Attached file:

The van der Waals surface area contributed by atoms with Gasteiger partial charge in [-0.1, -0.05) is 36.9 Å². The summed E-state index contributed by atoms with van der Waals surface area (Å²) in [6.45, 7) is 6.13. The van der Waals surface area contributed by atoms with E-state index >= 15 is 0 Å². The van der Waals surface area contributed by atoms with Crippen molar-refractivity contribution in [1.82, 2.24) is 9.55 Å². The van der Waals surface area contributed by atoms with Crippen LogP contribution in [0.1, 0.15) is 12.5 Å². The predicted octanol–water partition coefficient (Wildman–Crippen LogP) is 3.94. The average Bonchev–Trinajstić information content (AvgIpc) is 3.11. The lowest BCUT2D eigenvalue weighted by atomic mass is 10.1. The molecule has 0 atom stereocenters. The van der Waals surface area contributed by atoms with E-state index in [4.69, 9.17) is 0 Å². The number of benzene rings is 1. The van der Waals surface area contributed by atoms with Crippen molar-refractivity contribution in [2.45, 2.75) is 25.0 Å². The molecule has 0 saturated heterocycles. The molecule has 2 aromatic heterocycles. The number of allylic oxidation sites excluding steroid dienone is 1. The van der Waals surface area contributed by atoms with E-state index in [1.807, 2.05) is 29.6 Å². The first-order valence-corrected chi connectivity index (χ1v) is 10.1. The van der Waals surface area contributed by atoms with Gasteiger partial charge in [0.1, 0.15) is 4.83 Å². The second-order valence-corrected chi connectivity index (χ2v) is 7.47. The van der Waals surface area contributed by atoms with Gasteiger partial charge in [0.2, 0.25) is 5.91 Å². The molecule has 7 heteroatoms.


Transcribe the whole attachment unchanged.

The van der Waals surface area contributed by atoms with Gasteiger partial charge in [-0.1, -0.05) is 36.9 Å². The summed E-state index contributed by atoms with van der Waals surface area (Å²) in [6.45, 7) is 6.13. The van der Waals surface area contributed by atoms with E-state index >= 15 is 0 Å². The van der Waals surface area contributed by atoms with Crippen molar-refractivity contribution in [1.82, 2.24) is 9.55 Å². The van der Waals surface area contributed by atoms with Crippen LogP contribution in [0.1, 0.15) is 12.5 Å². The predicted octanol–water partition coefficient (Wildman–Crippen LogP) is 3.94. The average Bonchev–Trinajstić information content (AvgIpc) is 3.11. The lowest BCUT2D eigenvalue weighted by atomic mass is 10.1. The molecule has 0 atom stereocenters. The van der Waals surface area contributed by atoms with E-state index in [4.69, 9.17) is 0 Å². The number of benzene rings is 1. The van der Waals surface area contributed by atoms with Crippen molar-refractivity contribution in [2.45, 2.75) is 25.0 Å². The molecule has 0 saturated heterocycles. The molecule has 2 aromatic heterocycles. The number of allylic oxidation sites excluding steroid dienone is 1. The van der Waals surface area contributed by atoms with E-state index in [1.807, 2.05) is 29.6 Å². The first-order valence-corrected chi connectivity index (χ1v) is 10.1. The van der Waals surface area contributed by atoms with Gasteiger partial charge in [0.1, 0.15) is 4.83 Å². The second-order valence-corrected chi connectivity index (χ2v) is 7.47. The van der Waals surface area contributed by atoms with Gasteiger partial charge in [0.2, 0.25) is 5.91 Å². The molecule has 7 heteroatoms.